Christie Farrer is a research manager at the University of Calgary.
Karen Born is an assistant professor the University of Toronto and Knowledge Translation Lead for Choosing Wisely Canada.
Emily Daze is a research assistant at the University of Calgary.
Colleen Cuthbert is an assistant professor at the University of Calgary and Canada Research Chair in Patient and Family Centered Cancer Survivorship.
The COVID-19 pandemic has had a substantial impact on our research operations and activities, as it has for many other research programs. Prior to the pandemic, our group was in the midst of organizing the final stage of a two-year long priority setting partnership. Priority Setting Partnerships (PSPs) bring together clinicians, patients and carers to identify and prioritize unanswered questions related to specific areas of health and care that could be addressed by future research. Our project was based on the PSP methodology developed by the James Lind Alliance, a UK non-profit. PSPs have been undertaken on diverse clinical topics for the past decade and published in peer-reviewed journals including CMAJ Open. Our project set out to determine priorities for early stage (I-III) colorectal cancer research. Participants included a mix of clinicians, patients, and caregivers, who all brought a unique perspective to the decision-making process. As per PSP methodology, we had originally intended on holding an in-person meeting with approximately 30 attendees from across Canada in fall 2020. But in March 2020 we made the decision to transition to a virtual meeting. After nearly a year of living within the COVID-19 pandemic and the reality of ‘Zoom fatigue’, we can offer key lessons from our experience that may assist other researchers, especially those undertaking deliberative processes involving members of the public and patients, to adapt to a virtual format.
We were mindful of the principles of our research methodology, which was equitable engagement of diverse stakeholders. In preparation for hosting a full day virtual meeting, our primary concern was minimizing screen fatigue while maximizing participant engagement, and supporting patients and carers who may not be as conversant in using virtual meeting technologies. To prepare our participants for the virtual meeting, we created a prework package including background reading, a short introductory video (recorded using Zoom), participants bios, and workshop expectations and deliverables. We offered test calls to ensure each participant had the necessary technology, and provided a virtual conferencing etiquette handout, including an overview of video, audio and chat box features. Privacy considerations were addressed in the participant consent forms. Clear communication with participants in advance of the meeting, including checklists for them to follow in the prework packages, was an essential component in our planning process.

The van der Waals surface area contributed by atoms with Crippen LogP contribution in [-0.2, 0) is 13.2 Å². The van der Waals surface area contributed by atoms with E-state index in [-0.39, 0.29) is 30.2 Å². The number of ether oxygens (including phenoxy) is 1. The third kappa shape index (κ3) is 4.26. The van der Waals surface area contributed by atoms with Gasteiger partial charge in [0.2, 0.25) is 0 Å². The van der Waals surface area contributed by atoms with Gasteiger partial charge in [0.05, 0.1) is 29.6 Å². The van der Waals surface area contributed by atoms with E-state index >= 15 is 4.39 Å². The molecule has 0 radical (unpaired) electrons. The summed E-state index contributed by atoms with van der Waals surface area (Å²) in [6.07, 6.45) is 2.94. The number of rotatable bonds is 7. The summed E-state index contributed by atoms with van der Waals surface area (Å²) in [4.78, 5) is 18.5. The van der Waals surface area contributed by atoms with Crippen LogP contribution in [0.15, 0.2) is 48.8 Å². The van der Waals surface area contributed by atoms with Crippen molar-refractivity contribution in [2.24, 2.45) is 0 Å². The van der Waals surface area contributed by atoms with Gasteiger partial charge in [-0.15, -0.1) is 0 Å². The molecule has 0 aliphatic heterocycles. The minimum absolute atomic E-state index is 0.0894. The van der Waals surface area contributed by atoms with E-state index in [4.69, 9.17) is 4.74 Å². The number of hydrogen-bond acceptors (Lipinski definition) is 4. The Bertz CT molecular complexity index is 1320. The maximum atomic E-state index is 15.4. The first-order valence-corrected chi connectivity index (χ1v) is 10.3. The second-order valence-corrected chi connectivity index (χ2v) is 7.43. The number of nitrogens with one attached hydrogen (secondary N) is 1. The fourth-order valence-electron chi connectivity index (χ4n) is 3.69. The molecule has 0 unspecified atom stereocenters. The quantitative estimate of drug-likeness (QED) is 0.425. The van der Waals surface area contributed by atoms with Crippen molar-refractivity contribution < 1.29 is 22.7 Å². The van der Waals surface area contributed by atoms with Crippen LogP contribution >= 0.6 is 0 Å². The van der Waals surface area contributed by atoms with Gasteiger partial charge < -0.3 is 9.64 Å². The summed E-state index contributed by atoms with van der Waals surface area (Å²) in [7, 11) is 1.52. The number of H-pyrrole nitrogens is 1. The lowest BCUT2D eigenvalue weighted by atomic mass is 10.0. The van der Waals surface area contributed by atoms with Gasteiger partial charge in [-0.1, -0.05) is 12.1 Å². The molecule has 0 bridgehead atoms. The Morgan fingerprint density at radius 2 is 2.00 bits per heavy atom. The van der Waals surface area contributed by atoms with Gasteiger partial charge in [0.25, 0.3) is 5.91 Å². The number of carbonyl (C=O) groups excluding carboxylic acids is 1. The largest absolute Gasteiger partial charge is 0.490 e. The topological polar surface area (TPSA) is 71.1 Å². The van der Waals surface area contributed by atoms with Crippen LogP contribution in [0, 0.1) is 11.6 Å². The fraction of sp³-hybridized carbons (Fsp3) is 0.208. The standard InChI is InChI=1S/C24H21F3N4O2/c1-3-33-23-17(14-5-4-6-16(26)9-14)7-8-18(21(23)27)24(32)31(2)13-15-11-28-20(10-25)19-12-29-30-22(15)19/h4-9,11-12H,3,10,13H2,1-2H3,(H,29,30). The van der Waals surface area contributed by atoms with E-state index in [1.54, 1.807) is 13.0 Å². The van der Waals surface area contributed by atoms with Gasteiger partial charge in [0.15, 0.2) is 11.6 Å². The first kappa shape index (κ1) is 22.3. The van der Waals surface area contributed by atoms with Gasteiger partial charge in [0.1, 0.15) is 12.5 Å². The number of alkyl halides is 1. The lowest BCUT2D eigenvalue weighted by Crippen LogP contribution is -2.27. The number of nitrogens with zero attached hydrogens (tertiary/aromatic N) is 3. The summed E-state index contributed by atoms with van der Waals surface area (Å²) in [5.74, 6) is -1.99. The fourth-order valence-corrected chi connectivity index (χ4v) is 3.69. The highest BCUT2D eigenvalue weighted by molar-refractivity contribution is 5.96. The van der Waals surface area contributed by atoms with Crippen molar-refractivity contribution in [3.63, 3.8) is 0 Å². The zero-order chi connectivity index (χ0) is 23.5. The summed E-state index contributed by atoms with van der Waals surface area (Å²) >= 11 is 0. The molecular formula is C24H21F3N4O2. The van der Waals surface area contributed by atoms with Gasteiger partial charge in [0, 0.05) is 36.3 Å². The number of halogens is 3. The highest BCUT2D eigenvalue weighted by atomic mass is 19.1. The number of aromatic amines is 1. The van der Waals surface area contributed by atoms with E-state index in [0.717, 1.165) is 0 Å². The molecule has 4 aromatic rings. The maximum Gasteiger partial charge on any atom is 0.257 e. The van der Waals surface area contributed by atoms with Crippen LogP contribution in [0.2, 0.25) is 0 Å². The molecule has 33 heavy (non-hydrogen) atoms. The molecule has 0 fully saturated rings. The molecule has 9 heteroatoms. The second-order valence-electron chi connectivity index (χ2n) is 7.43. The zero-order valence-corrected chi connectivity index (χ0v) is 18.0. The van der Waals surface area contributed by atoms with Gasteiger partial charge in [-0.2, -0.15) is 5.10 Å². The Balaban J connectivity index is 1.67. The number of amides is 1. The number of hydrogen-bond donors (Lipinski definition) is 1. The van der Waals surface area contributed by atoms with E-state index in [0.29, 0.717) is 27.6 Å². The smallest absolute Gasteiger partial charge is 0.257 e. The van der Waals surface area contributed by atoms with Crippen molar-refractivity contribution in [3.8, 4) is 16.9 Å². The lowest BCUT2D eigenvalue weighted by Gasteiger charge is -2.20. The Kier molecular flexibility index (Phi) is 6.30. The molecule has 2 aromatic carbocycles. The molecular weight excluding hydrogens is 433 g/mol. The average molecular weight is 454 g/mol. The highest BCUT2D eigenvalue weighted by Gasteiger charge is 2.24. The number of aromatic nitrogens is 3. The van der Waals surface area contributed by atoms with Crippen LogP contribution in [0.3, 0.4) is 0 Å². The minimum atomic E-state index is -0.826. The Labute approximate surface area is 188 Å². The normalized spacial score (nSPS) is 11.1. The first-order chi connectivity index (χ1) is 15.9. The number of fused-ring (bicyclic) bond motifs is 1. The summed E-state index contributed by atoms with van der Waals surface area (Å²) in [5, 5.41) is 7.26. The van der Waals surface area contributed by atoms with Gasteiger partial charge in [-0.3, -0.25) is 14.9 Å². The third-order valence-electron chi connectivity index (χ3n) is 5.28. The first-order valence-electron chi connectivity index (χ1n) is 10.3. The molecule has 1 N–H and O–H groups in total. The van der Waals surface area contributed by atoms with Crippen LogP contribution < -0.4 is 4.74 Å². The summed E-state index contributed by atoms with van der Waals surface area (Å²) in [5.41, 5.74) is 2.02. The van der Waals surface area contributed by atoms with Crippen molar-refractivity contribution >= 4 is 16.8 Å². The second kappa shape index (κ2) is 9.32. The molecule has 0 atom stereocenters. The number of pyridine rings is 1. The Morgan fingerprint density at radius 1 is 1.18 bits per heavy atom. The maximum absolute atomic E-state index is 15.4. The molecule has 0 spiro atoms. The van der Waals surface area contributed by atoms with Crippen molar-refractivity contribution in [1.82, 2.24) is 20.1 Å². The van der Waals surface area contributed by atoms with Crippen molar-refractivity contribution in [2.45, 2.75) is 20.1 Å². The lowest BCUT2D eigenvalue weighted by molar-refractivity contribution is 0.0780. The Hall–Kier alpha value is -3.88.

We organized the agenda into several 60- to 90-minute moderated blocks, with breaks throughout the day during which participants were encouraged to step away from their screens. This format was used to mimic what would have occurred in person and to facilitate engagement. A key component of the PSP methodology is to encourage equality amongst participants and ensure patients and carers have the same opportunity to share their lived experiences as do clinicians and researchers. Zoom breakout rooms included facilitators to keep discussion on topic and support all voices being heard. In addition, a team member was assigned as logistical support for the day acting as liaison between the participants and the facilitators, troubleshooting participant technology issues, and managing the breakout rooms. Having a team member in a dedicated logistical support role was particularly important in enabling patient and carer participation.
Immediately following the workshop, we sent out a survey requesting feedback. The responses were overwhelmingly positive, with the key takeaway being the importance of prework and clear communication between the participants and hosts.
Key lessons learned
What we did not anticipate was the end of the day feeling “anti-climactic” for some participants. In the future, we plan to follow up sooner with our knowledge translation plans to provide concrete next steps to the workshop participants.
While adapting an in-person event to a virtual format required several extra resource considerations, it also had its advantages. First, the movement to enhance patient and public involvement in research has underscored the need for travel reimbursements to cover costs. We were able to remove barriers of costs and expenses and time needed for travel. Second, we were able to recruit participants who otherwise would not have been able to participate due to health, personal factors and other geographic barriers which would have precluded travel to a one-day meeting. Finally, the virtual format reduced the carbon footprint of our research.
Planning for a virtual meeting forced us to refine our agenda to maximize time effectively and develop creative solutions for maintaining engagement with a diverse group of stakeholders. Overall, we were able to achieve the same deliverables as an in-person event, minimize costs, and keep our research project on track, a feat in itself in 2020.
Virtual meting is not for everyone. I prefer person in close proximity .buy fine at random occasions if distance to travel etc is a factor to cut costs
Now in panendemic no choice ok